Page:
Atrial Evoked Response Integral for Automatic Capture Verification in Atrial Pacing

PACING AND CLINICAL ELECTROPHYSIOLOGY, Issue 1p2 2003
GIUSEPPE BORIANI
BORIANI, G.,et al.:Atrial Evoked Response Integral for Automatic Capture Verification in Atrial Pacing. Beat-by-beat Autocapture is currently limited to operation in the ventricle with bipolar leads. The authors investigated the integral of the negative-going portion of the atrial evoked response integral (AERI) as a potential resource for verification of atrial capture. Intracardiac electrogram signals were collected from 59 patients (ages 67.8 ▒ 15.1 years) with bipolar, low polarization atrial leads. The signals were collected over a mean period of 6.1 months (minimum 4 days) after lead implantation. St. Jude Medical Affinity pulse generators were used to perform automatic capture threshold tests while the electrogram signals were recorded by a Model 3510 programming device. These signals were transferred to a personal computer in digital form for later analysis. The AERI was calculated at each programmable pacing voltage until capture was lost. The difference between the polarization integral at loss of capture and evoked response integral with successful capture was sufficient to justify enabling the atrial Autocapture feature in 53 of 59 patients in whom bipolar pacing and unipolar sensing was performed. The authors developed a calibration routine to identify automatically those patients in whom atrial Autocapture could be programmed On, based on the polarization integral at loss of capture, the estimated maximum polarization integral, and the AERI. Preliminary analysis indicated that the AERI is a practical resource for beat-by-beat atrial capture detection when used with low polarization leads. (PACE 2003; 26[Pt. II]:248,252) [source]


Postpacemaker Implant Pericarditis: Incidence and Outcomes with Active-Fixation Leads

PACING AND CLINICAL ELECTROPHYSIOLOGY, Issue 5 2002
SOORI SIVAKUMARAN
SIVAKUMARAN, S., et al.: Postpacemaker Implant Pericarditis: Incidence and Outcomes with Active Fixation Leads. Pericarditis has been noted as a potential complication of pacemaker implantation. This study evaluated the risk of developing pericarditis following pacemaker implantation with active-fixation atrial leads. Included were 1,021 consecutive patients (mean age 73.4 ▒ 0.4 years, range 16,101 years; 45.2% women) undergoing new pacemaker system implantation between 1991 and 1999 who were reviewed for the complication of pericarditis. The incidence and outcomes of postimplantation pericarditis in patients receiving active-fixation atrial leads were compared to those not receiving these leads. Of 79 patients who received active-fixation atrial leads, 4 (5%) developed pericarditis postpacemaker implantation. Of 942 patients with passive-fixation atrial leads or no atrial lead (i.e., a ventricular lead only), none developed pericarditis postoperatively (P < 0.001). Of patients receiving active-fixation ventricular leads only (n = 97), none developed pericarditis. No complications were apparent at the time of implantation in patients who developed pericarditis. Pleuritic chest pain developed between 1 and 28 hours postoperatively. Three patients had pericardial rubs without clinical or echocardiographic evidence of tamponade. They were treated conservatively with acetylsalicylic acid or ibuprofen and their symptoms resolved without sequelae in 1,8 days. One patient (without pericardial rub) died due to cardiac tamponade on postoperative day 6. Postmortem examination revealed hemorrhagic pericarditis with no gross evidence of lead perforation. Pericarditis complicates pacemaker implantation in significantly more patients who receive active-fixation atrial leads. It may be precipitated by perforation of the atrial lead screw through the thin atrial wall. Patients developing postoperative pericarditis should be followed closely due to the risk of cardiac tamponade. [source]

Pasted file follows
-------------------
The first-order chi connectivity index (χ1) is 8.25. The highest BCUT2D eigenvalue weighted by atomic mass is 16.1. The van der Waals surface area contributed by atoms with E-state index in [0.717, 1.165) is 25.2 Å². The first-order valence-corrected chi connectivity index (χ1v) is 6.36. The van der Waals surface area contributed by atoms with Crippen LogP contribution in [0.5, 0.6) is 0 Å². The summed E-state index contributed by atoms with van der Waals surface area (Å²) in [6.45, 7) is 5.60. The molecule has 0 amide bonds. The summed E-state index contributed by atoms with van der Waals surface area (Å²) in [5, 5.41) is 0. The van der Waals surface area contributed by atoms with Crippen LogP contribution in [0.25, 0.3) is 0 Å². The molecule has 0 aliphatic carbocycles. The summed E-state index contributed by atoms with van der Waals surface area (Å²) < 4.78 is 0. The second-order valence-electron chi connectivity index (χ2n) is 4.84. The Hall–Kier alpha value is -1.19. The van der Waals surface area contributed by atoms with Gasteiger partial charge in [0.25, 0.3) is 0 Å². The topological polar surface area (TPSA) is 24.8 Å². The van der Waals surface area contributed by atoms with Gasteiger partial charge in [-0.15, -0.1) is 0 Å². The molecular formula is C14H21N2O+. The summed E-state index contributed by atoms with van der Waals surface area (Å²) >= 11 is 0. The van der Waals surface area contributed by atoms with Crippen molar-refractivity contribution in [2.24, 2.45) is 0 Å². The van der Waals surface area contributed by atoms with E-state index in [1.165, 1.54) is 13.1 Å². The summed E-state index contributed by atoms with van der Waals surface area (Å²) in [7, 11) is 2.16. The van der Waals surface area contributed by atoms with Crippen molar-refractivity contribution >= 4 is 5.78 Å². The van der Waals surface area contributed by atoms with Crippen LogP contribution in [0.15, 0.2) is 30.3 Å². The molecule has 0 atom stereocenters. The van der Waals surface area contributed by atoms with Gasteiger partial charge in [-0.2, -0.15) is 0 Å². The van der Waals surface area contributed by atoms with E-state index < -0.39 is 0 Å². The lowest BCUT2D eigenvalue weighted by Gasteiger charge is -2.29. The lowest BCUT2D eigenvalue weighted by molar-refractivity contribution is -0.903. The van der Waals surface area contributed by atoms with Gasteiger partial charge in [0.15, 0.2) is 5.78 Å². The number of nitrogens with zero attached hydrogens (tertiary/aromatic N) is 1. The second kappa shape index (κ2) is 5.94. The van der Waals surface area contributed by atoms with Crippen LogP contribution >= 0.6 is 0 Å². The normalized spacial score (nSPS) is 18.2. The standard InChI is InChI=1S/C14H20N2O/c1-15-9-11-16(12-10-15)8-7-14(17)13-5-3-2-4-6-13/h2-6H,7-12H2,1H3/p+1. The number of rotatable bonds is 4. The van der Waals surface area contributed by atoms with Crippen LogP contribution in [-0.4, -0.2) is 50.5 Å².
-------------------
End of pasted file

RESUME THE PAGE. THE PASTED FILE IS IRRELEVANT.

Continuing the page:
Atrial Lead Placement During Atrial Fibrillation.

PACING AND CLINICAL ELECTROPHYSIOLOGY, Issue 7 2000
Is Restitution of Sinus Rhythm Required for Proper Lead Function?
Unexpected atrial fibrillation (AF) during implantation of an atrial pacemaker lead is sometimes encountered. Infra-operative cardioversion may lengthen and complicate the implantation process. This study prospectively investigates the performance of atrial leads implanted during AF (group A) and compares atrial sensing and pacing properties to an age- and sex-matched control group in which sinus rhythm had been restored before atrial lead placement (group B). Patient groups consisted of 32 patients each. All patients received DDDE pacemakers and bipolar, steroid-elating, active fixation atrial leads. In patients with AF at the time of implantation (group A), a minimal intracardiac fibrillatory amplitude of at least 1.0 mV was required for acceptable atrial lead placement. In patients with restored sinus rhythm (group B). a voltage threshold < 1.5 V at 0.5 ms and a minimal atrial potential amplitude > 1.5 mV was required. Patients of group A in whom spontaneous conversion to sinus rhythm did not occur within 4 weeks after implantation underwent electrical cardioversion to sinus rhythm. Pacemaker interrogations were performed 3, 6, and 12 months after implantation. In group A, implantation time was significantly shorter as compared to group B (58.7 ▒ 8.6 minutes vs 73.0 ▒ 17.3 minutes, P < 0.001). Mean atrial potential amplitude during AF was correlated with the telemetered atrial potential during sinus rhythm (r = 0.49, P < 0.001), but not with the atrial stimulation threshold. Twelve months after implantation, sensing thresholds (1.74 ▒ 0.52 mV vs 1.78 ▒ 0.69 mV, P = 0.98) and stimulation thresholds (1.09 ▒ 0.42 V vs 1.01 ▒ 0.31 V.P = 0.66) did not differ between groups A and B. However, in three, patients of group A, chronic atrial sensing threshold was , 1 mV requiring atria) sensitivities of at least 0.35 mV to achieve reliable atrial sensing. Atrial lead placement during AF is feasible and reduces implantation time. However, bipolar atrial leads and the option to program high atrial sensitivities are required. [source]